Cello Concerto No.6 in G major (2) John Garth Download 'Cello Concerto No.6 in G major (2)' on iTunes
Some of the most beautiful love letters ever written were by the great composers – here are some of our favourites.
In a letter to his wife, Constanze, Mozart wrote "An astonishing number of kisses are flying about! I see a whole crowd of them… I kiss you millions of times."
This quotation comes from one of the most famous musical partnerships of all time. Robert Schumann fell deeply in love with Clara Wieck, one of the greatest pianists of her time. But her father initially forbade the match.
Berlioz fell head over heels for the soprano Harriet Smithson – despite only seeing her perform on stage. They didn't even speak the same language. The pair did eventually marry – but it was fairly disastrous.
Wagner began an affair with Cosima von Bülow. They pair went on to marry and have children together – including a daughter called Isolde and a son called Siegfried.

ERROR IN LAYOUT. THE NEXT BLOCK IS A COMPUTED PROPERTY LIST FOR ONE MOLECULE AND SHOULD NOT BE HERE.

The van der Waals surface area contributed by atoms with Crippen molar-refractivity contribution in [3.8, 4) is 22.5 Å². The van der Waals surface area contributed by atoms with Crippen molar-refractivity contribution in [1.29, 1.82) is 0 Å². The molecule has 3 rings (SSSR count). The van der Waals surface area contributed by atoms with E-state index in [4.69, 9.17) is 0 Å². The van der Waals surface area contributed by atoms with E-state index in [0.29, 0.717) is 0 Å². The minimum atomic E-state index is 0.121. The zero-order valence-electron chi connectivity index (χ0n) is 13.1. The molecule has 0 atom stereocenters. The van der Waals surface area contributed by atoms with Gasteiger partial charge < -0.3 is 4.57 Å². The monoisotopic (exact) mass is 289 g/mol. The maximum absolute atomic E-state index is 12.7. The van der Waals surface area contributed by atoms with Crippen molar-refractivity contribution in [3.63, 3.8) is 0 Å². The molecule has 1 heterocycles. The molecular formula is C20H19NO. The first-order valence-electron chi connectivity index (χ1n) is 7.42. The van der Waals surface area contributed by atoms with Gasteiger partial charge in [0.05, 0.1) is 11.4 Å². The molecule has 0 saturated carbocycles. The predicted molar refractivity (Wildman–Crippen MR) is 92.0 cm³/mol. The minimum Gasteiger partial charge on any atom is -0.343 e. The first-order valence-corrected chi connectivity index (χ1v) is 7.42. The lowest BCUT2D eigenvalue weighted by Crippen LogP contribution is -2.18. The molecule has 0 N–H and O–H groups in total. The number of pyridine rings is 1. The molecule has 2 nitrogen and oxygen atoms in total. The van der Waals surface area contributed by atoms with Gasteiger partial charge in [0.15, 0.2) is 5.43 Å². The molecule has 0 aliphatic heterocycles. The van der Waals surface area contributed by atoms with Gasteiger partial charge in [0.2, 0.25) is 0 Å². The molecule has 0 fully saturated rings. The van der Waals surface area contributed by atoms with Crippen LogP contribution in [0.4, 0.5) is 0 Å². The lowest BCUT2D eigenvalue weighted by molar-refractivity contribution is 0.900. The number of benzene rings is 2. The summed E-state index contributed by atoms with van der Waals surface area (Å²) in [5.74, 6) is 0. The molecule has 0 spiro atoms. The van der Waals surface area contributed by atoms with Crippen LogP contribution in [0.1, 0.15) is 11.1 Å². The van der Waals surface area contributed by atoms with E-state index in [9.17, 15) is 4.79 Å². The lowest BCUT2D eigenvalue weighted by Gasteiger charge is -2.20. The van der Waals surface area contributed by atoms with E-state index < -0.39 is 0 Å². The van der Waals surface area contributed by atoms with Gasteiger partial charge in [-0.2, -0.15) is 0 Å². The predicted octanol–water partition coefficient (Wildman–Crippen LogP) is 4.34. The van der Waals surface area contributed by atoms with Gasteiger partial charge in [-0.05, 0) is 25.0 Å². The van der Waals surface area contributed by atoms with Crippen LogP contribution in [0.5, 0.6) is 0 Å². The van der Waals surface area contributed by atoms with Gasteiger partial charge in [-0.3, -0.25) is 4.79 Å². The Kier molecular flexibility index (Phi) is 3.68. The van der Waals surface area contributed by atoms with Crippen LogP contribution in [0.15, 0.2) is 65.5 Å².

The composer Benjamin Britten writes to his partner, the tenor Peter Pears: "My darling heart – I do love you so terribly… you are the greatest artist that ever was."
In 1812 the composer Beethoven wrote a composer to an anonymous woman whom he called his "Immortal Beloved". Scholars today think it may have been intended for Countess Josephine von Brunsvik, but the composer never sent the letter.
Towards the end of his life, the Czech composer Leos Janáček fell in love with a much younger woman called Kamila. The letters they exchanged inspired the composers quartet 'Intimate Letters'.
Tchaikovsky's nephew, Vladimir Davydov (known as Bob) lived in the composer's house for many years – and the composer signed over his copyright and royalties over to him in his will. This is from one of Tchaikovsky's letters to his lover.
The composer Johannes Brahms was in love with Clara Schumann – but unfortunately she was married to the composer Robert Schumann, one of Brahms' best friends. Historians disagree over whether the pair ever acted on their feelings – but this quotation is pretty unequivocal…